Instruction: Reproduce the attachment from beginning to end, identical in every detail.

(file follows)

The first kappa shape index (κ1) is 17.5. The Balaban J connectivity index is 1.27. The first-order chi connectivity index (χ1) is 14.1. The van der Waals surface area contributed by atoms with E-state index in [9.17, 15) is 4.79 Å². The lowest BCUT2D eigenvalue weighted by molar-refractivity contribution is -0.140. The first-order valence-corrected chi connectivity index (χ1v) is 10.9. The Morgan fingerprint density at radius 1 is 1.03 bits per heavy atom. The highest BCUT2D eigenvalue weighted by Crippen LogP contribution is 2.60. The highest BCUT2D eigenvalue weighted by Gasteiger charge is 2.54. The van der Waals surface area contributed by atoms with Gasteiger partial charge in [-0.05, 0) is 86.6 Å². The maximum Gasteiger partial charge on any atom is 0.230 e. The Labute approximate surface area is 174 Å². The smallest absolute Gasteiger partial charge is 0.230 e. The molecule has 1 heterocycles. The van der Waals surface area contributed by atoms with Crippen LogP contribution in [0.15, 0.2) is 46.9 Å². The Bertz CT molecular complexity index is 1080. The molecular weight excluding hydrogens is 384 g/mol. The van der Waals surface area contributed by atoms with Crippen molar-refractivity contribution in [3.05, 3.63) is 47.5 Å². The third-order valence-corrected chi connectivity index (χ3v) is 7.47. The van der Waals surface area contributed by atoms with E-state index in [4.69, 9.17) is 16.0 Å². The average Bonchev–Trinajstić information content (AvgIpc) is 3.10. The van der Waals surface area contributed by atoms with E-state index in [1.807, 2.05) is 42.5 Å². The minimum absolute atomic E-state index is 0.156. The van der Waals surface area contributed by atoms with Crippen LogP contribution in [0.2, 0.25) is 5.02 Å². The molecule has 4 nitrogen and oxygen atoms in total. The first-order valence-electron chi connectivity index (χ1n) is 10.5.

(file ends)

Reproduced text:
The first kappa shape index (κ1) is 17.5. The Balaban J connectivity index is 1.27. The first-order chi connectivity index (χ1) is 14.1. The van der Waals surface area contributed by atoms with E-state index in [9.17, 15) is 4.79 Å². The lowest BCUT2D eigenvalue weighted by molar-refractivity contribution is -0.140. The first-order valence-corrected chi connectivity index (χ1v) is 10.9. The Morgan fingerprint density at radius 1 is 1.03 bits per heavy atom. The highest BCUT2D eigenvalue weighted by Crippen LogP contribution is 2.60. The highest BCUT2D eigenvalue weighted by Gasteiger charge is 2.54. The van der Waals surface area contributed by atoms with Gasteiger partial charge in [-0.05, 0) is 86.6 Å². The maximum Gasteiger partial charge on any atom is 0.230 e. The Labute approximate surface area is 174 Å². The smallest absolute Gasteiger partial charge is 0.230 e. The molecule has 1 heterocycles. The van der Waals surface area contributed by atoms with Crippen LogP contribution in [0.15, 0.2) is 46.9 Å². The Bertz CT molecular complexity index is 1080. The molecular weight excluding hydrogens is 384 g/mol. The van der Waals surface area contributed by atoms with Crippen molar-refractivity contribution in [3.05, 3.63) is 47.5 Å². The third-order valence-corrected chi connectivity index (χ3v) is 7.47. The van der Waals surface area contributed by atoms with E-state index in [4.69, 9.17) is 16.0 Å². The average Bonchev–Trinajstić information content (AvgIpc) is 3.10. The van der Waals surface area contributed by atoms with E-state index in [1.807, 2.05) is 42.5 Å². The minimum absolute atomic E-state index is 0.156. The van der Waals surface area contributed by atoms with Crippen LogP contribution in [0.2, 0.25) is 5.02 Å². The molecule has 4 nitrogen and oxygen atoms in total. The first-order valence-electron chi connectivity index (χ1n) is 10.5.